A critical catalyst in our understanding of LD biology came with the identification of the first LD-associated protein, perilipin 1 (PLIN1). PLIN1 was discovered during an experiment in which adipocytes were incubated with radiolabeled 32P to label the cellular pool of ATP. When the adipocytes were treated with catecholamines to activate cAMP and cAMP-dependent PKA, autoradiogram analysis showed a protein that contained more than 95% of all the 32P (33). This protein was named “perilipin” because both cell fractionation and immunohistochemical studies demonstrated that it localized, in the absence and presence of PKA activation, specifically at the surface of LDs. Tissue surveys revealed that PLIN1 is most highly expressed in adipocytes and to a lesser extent in steroidogenic tissues (34). Cloning of the cDNA for Plin1 identified a major isoform, perilipin A (35), although other isoforms are expressed at lower levels (35, 36). In silico analysis revealed four additional LD-associated proteins with homology to the N-terminal region of Plin1: ADRP (also referred to as Plin2), TIP47 (Plin3), S3–12 (Plin4), and OXPAT (Plin5). These constitute the perilipin/ADRP/TIP47 (PAT) family, which is conserved in a variety of organisms, from slime mold to mammals (36, 37). In this review we will focus on PLIN1, which is the most abundant and most thoroughly studied PAT protein in adipocytes (3842), and on PLIN2 because of the number of studies investigating it in hepatic steatosis. One hallmark of LD proteins is that, in general, they associate with LDs in response to lipid loading of cells (4345). However, LD proteins may have differential affinities for LDs. Plin1 actually competes with Plin2 for localization on the droplet, thereby preventing Plin2 from associating with the LD and causing Plin2 to be degraded (38, 40). Finally, droplets may also be heterogeneous and contain various combinations of the PAT proteins (46).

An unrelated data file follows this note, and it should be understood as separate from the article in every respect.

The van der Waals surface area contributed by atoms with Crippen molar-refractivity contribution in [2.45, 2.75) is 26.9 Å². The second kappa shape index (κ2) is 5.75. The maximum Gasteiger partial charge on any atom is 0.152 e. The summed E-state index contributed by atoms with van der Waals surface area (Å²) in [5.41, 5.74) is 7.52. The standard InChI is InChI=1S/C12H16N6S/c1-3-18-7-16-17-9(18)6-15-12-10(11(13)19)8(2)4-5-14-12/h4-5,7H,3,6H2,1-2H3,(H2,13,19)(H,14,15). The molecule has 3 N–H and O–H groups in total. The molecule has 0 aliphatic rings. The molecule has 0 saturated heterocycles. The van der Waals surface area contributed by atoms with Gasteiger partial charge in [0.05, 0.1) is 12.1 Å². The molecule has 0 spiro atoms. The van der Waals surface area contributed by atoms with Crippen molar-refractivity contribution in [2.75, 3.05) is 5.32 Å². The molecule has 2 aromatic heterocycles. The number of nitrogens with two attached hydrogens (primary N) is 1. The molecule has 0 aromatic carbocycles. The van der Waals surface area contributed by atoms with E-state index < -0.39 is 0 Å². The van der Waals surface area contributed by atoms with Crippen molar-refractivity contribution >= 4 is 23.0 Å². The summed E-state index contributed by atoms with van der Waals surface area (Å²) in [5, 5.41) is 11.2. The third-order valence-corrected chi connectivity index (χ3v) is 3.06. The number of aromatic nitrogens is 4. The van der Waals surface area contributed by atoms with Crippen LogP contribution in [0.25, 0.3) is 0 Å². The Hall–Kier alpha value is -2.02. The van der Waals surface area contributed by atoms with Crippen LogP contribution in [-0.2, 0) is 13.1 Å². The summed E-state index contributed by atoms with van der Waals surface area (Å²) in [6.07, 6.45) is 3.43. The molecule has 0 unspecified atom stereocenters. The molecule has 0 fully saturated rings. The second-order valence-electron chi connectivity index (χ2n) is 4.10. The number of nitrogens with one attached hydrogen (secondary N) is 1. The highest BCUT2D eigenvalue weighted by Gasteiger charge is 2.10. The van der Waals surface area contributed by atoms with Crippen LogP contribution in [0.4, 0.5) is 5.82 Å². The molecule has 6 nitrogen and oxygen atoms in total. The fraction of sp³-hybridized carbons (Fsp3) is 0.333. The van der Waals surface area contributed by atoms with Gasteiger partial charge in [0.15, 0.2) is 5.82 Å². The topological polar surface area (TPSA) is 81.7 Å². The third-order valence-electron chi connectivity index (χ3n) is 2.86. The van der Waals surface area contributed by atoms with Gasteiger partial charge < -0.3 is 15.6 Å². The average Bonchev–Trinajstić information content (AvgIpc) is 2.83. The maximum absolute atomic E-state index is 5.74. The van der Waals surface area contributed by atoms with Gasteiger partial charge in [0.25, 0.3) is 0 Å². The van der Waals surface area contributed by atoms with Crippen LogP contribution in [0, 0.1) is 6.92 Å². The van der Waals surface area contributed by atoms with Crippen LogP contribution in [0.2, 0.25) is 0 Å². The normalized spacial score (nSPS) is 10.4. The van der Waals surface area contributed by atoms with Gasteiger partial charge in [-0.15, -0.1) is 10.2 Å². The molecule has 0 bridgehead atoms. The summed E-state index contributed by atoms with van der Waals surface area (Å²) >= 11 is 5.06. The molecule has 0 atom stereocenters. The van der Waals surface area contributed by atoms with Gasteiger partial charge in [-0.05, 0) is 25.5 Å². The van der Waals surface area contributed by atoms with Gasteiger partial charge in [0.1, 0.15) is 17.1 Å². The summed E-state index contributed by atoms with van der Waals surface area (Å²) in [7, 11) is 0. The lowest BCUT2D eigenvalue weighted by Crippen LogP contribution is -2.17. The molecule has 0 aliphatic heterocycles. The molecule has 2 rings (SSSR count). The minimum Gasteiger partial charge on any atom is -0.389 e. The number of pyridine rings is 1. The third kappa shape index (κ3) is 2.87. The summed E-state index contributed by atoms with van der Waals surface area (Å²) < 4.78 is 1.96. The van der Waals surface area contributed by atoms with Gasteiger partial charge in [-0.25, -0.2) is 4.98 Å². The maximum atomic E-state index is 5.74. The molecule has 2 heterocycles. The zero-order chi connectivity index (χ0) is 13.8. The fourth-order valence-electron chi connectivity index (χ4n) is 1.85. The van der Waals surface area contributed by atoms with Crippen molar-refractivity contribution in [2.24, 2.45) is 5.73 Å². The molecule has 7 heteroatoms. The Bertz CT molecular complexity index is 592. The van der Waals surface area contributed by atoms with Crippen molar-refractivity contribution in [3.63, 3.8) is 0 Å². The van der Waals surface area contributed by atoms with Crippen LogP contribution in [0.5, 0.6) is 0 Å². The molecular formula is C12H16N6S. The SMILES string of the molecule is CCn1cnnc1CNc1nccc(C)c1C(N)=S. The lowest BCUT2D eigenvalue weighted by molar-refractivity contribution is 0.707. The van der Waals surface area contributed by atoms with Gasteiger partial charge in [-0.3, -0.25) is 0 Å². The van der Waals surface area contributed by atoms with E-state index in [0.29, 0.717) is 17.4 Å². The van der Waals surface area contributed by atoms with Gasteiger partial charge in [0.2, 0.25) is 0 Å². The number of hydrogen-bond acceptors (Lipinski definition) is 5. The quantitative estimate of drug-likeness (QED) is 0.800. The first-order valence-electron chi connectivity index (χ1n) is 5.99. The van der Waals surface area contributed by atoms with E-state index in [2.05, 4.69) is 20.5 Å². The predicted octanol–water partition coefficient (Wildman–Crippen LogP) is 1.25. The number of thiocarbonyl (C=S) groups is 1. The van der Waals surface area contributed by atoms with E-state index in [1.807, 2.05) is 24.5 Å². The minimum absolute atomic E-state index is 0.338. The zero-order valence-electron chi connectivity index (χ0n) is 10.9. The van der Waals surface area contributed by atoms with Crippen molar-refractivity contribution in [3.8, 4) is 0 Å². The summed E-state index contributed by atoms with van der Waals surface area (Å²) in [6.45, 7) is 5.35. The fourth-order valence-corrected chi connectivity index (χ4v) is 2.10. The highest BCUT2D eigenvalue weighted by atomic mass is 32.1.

Dynamic interactions between Plin1 and other proteins that regulate lipolysis have been uncovered over the last several years. As we noted before, alterations in lipolysis can be detrimental to systemic metabolism. Hydrolysis of stored TAG to glycerol and fatty acids requires the sequential actions of adipose triglyceride lipase (ATGL) to hydrolyze TAG to diacylglycerol, hormone-sensitive lipase (HSL) to hydrolyze diacylglycerol, and monoacylglycerol lipase to hydrolyze monoacylglycerol to fatty acids and glycerol (47). ATGL is associated with the LD surface, perhaps because of its patatin protein domain, and bound to the G0S2 protein, which inhibits its hydrolytic activity (48). The protein CGI-58 is associated with the LD under basal conditions and can associate with ATGL and increase its catalytic activity by up to 20-fold (49). While a small amount of HSL may be associated with the LD in the absence of PKA activation, HSL is predominately located in the cytoplasm (50, 51). Monoacylglycerol lipase is thought to be constitutively activated in the absence of any phosphorylation. In the absence of PKA activation, Plin1 appears to reduce lipolysis by binding and sequestering CGI-58 and, possibly, a small amount of HSL on the droplet (5153). Basal levels of lipolysis are predominately due to constitutive actions of ATGL (54, 55). PKA activation hyperphosphorylates Plin1, resulting in the release of CGI-58, which then binds to and increases ATGL hydrolytic activity on the droplet (52, 53). Thus, a reduction in Plin1 would result in release of CGI-58, thereby allowing it to bind ATGL, increasing the catalytic activity of ATGL and accelerating the first step of lipolysis. Additionally, PKA phosphorylation of HSL causes the protein to translocate to the LD surface, where it binds hyperphosphorylated Plin1 and preferentially hydrolyzes diacylglycerol. There are likely other potential mechanisms and factors that regulate lipolysis. In this review we will discuss how several of these proteins are dysregulated in human disease.